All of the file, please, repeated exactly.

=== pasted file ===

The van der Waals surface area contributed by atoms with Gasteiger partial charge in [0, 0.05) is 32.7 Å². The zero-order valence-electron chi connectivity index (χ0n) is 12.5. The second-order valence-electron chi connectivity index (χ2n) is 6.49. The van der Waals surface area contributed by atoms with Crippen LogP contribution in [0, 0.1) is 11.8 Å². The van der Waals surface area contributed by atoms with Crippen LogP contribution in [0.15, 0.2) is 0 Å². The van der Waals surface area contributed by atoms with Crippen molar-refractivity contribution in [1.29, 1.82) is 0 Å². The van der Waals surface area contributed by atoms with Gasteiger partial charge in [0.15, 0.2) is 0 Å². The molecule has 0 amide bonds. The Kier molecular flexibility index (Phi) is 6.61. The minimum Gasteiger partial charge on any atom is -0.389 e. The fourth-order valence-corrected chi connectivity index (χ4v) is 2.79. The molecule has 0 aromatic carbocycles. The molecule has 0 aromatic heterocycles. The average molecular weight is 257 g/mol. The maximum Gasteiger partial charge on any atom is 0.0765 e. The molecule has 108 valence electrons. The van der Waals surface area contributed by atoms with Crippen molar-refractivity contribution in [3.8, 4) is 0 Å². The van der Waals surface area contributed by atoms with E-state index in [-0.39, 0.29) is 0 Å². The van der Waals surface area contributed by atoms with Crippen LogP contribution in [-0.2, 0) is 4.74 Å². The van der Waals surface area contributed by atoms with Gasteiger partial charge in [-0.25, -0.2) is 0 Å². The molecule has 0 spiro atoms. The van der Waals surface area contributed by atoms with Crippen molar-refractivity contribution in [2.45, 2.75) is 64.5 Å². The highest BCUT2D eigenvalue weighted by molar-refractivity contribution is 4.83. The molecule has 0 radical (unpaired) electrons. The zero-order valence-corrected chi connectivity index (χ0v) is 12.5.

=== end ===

The van der Waals surface area contributed by atoms with Gasteiger partial charge in [0, 0.05) is 32.7 Å². The zero-order valence-electron chi connectivity index (χ0n) is 12.5. The second-order valence-electron chi connectivity index (χ2n) is 6.49. The van der Waals surface area contributed by atoms with Crippen LogP contribution in [0, 0.1) is 11.8 Å². The van der Waals surface area contributed by atoms with Crippen LogP contribution in [0.15, 0.2) is 0 Å². The van der Waals surface area contributed by atoms with Crippen molar-refractivity contribution in [1.29, 1.82) is 0 Å². The van der Waals surface area contributed by atoms with Gasteiger partial charge in [0.15, 0.2) is 0 Å². The molecule has 0 amide bonds. The Kier molecular flexibility index (Phi) is 6.61. The minimum Gasteiger partial charge on any atom is -0.389 e. The fourth-order valence-corrected chi connectivity index (χ4v) is 2.79. The molecule has 0 aromatic carbocycles. The molecule has 0 aromatic heterocycles. The average molecular weight is 257 g/mol. The maximum Gasteiger partial charge on any atom is 0.0765 e. The molecule has 108 valence electrons. The van der Waals surface area contributed by atoms with Crippen molar-refractivity contribution in [3.8, 4) is 0 Å². The van der Waals surface area contributed by atoms with E-state index in [-0.39, 0.29) is 0 Å². The van der Waals surface area contributed by atoms with Crippen LogP contribution in [-0.2, 0) is 4.74 Å². The van der Waals surface area contributed by atoms with Gasteiger partial charge in [-0.25, -0.2) is 0 Å². The molecule has 0 spiro atoms. The van der Waals surface area contributed by atoms with Crippen molar-refractivity contribution in [2.45, 2.75) is 64.5 Å². The highest BCUT2D eigenvalue weighted by molar-refractivity contribution is 4.83. The molecule has 0 radical (unpaired) electrons. The zero-order valence-corrected chi connectivity index (χ0v) is 12.5.